We want to see specifically the Media Services Act, the Online Content Regulations, and the Cyber Crimes Act — all of which have been weaponized against journalists and media houses— amended urgently, in a process that is inclusive of the stakeholders, and in keeping with international standards on freedom of expression. We will continue to push for these reforms publicly and seek closer dialogue with the government on the same issues.
We also continue to be vigilant on other press freedom concerns. We are in an optimistic moment. But Tanzanian journalists are still facing the risk of arrest, and we’ve heard worrying comments from the government, including from President Samia, that suggest this administration has yet to fully embrace a vision of press freedom in which journalists can independently report, including on uncomfortable topics or from a dissenting position. We have also learned from the experience of Ethiopia— which was in a similarly optimistic moment in 2018 but which has regressed drastically since then— that maintaining vigilance, beating back any hint of impunity in attacks on the press, and ensuring that change is truly anchored in law are essential for long-lasting reform.
Leica Camera, CPJ, and the ACOS Alliance offer remote safety clinics
During Photoville, an annual, open air photography festival in New York City, CPJ is partnering with the ACOS Alliance and Leica Camera to offer free, expert one-on-one safety advice remotely to freelance photojournalists and documentary photographers–led by security advisers from CPJ, BuzzFeed News, The New York Times, IREX, Freedom of the Press Foundation, and others. The clinics provide photographers with physical safety advice, as well as advice on risk assessment, digital security and surveillance, online harassment, and trauma management.
Testimonies from photographers who participated in the clinics illustrate just how important these training sessions can be for those trying to keep us informed.
“I now put measures in place that help me communicate securely and protect my data from theft,” KC Nwakalor, a photographer and producer, said of the clinics. “I also draft up a risk assessment before I take assignments and make action plans in collaboration with the organizations I am working with.”
In a Q&A with Shatha Hanaysha, a correspondent for news website Ultra Palestine and a contributor to regional news website Middle East Eye, CPJ gets her perspective on the final moments of Shireen Abu Akleh’s life and on the way Abu Akleh had inspired her. “When I was young, my family members would tell me to ‘talk like Shireen.’ When I was asked, ‘What do you want to be when you grow up?’ I often answered, ‘I want to be a journalist like Shireen.’”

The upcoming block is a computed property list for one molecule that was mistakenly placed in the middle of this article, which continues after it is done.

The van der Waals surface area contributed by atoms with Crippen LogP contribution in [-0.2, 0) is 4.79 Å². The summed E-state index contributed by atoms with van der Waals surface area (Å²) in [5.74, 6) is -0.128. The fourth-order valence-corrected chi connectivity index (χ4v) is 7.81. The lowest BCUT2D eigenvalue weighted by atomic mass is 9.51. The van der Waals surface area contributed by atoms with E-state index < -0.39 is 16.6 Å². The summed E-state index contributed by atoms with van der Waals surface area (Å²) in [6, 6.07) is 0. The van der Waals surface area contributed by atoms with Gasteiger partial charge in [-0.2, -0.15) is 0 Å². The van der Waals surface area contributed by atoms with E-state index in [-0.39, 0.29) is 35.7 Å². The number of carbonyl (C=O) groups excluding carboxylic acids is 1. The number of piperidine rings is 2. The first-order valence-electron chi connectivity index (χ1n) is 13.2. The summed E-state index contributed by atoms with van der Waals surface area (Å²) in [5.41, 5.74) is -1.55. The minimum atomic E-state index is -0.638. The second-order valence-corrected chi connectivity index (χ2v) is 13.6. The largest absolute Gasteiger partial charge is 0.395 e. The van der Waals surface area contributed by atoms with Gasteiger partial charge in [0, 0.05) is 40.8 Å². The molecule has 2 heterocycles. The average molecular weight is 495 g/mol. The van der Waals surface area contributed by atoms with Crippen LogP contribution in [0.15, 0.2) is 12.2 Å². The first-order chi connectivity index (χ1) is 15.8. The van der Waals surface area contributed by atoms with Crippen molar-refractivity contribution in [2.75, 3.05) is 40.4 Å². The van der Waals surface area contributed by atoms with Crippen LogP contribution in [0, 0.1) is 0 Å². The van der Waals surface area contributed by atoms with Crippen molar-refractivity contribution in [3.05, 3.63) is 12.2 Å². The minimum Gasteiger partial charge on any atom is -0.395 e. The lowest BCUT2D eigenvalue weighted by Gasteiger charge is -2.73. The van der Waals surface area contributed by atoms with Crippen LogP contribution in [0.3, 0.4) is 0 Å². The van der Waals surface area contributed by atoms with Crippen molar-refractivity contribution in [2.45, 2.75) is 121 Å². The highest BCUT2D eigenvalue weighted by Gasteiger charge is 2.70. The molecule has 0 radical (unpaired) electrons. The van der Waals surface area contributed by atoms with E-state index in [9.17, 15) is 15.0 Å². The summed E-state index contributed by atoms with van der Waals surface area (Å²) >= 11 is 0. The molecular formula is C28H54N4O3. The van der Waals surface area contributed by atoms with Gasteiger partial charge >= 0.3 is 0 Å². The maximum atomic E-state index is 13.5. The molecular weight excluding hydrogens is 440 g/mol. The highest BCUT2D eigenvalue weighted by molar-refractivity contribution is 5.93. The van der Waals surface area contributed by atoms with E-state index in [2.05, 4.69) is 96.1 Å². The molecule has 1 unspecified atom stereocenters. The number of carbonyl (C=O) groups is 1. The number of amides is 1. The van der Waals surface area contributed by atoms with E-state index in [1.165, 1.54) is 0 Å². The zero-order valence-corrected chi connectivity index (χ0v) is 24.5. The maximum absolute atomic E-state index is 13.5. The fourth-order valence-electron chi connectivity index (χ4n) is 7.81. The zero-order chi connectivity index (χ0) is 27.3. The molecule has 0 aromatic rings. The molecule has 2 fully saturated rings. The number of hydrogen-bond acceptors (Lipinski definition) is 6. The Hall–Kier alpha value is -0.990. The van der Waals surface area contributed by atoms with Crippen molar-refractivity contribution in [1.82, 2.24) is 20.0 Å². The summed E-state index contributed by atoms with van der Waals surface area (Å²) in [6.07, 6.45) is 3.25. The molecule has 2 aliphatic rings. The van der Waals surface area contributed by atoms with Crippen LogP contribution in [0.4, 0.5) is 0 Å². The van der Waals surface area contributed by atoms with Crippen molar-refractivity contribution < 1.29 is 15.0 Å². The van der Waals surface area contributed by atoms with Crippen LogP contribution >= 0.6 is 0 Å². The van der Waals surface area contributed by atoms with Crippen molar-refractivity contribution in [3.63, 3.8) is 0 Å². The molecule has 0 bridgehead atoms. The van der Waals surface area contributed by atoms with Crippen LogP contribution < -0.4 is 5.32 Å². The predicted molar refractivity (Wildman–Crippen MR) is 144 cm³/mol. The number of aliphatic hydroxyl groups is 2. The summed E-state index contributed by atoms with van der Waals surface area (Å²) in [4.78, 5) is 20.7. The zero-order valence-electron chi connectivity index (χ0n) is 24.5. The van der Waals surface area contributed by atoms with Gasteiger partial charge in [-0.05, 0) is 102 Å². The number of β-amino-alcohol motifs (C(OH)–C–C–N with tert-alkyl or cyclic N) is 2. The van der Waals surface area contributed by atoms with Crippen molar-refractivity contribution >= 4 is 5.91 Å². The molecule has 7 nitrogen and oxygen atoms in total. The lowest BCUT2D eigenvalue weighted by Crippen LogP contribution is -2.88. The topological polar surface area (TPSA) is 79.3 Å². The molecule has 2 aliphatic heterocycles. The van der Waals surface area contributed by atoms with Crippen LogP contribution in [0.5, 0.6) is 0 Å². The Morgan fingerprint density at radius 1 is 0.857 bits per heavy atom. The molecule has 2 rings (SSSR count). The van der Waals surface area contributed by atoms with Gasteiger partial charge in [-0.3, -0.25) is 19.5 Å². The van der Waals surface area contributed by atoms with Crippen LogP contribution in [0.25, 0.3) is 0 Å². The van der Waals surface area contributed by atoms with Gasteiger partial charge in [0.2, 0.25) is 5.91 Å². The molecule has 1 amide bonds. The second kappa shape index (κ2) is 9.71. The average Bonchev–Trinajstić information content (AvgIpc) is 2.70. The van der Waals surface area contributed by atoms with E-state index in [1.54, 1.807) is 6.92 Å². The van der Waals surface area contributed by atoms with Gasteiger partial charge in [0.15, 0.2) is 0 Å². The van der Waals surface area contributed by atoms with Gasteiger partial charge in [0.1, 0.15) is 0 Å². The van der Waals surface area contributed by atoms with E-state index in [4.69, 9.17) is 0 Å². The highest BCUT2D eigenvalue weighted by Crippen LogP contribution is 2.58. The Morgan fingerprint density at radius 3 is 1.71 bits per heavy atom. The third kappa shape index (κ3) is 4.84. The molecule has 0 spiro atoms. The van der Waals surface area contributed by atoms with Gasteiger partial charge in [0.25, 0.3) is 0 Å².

CPJ spoke with Sanaa Seif, the sister of imprisoned journalist Alaa Abdelfattah, while she was touring the U.S. to promote her brother’s book, “You Have Not Yet Been Defeated,” a collection of his writing that includes essays, tweets, and letters smuggled out of prison. “When I last visited Alaa in prison,” she told CPJ, “he told me that he was very happy about this book getting published. The reason for him being in prison is to imprison his voice, so since the book is out, his voice is out too.”
CPJ spoke with Wojciech Ciesla, the co-founder and president of Fundacja Reporterów, which is running a hotline for journalists in need of logistical support to leave Ukraine. Those humanitarian efforts were driven by a recognition that the threat to Ukraine’s existence is also a threat to Poland: There’s a Polish saying, Cielsa said, “If you live in Poland, you never smile at the circus”—meaning that the bear, Russia, could lunge toward you at any moment.
CPJ in the news
“‘It’s unimaginable:’ Committee to Protect Journalists president on press dangers,” CNN
“Duterte admin task force touts protecting press freedom,” ABS-CBN
“In Ethiopia, mass detention signals shrinking press freedom,” Al-Jazeera
“Why Israel Is Afraid of Palestinian Funerals,” Foreign Policy
“Journalist Shireen Abu Akleh Was Killed in Jenin. Who Will Be Next?” The New York Times
“Three months of press threats in Ukraine,” Columbia Journalism Review
“Female Afghan TV journalists describe a ‘psychological prison’ amid Taliban order to cover their faces on air,” CNN
“Ukrainian journalists win a Pulitzer citation for their courage and persistence,” NPR
“Journalist killed in northern Mexico, the ninth this year,” Los Angeles Times
“In Tanzania, Hope Rises for a Better Journalism Climate,” VOA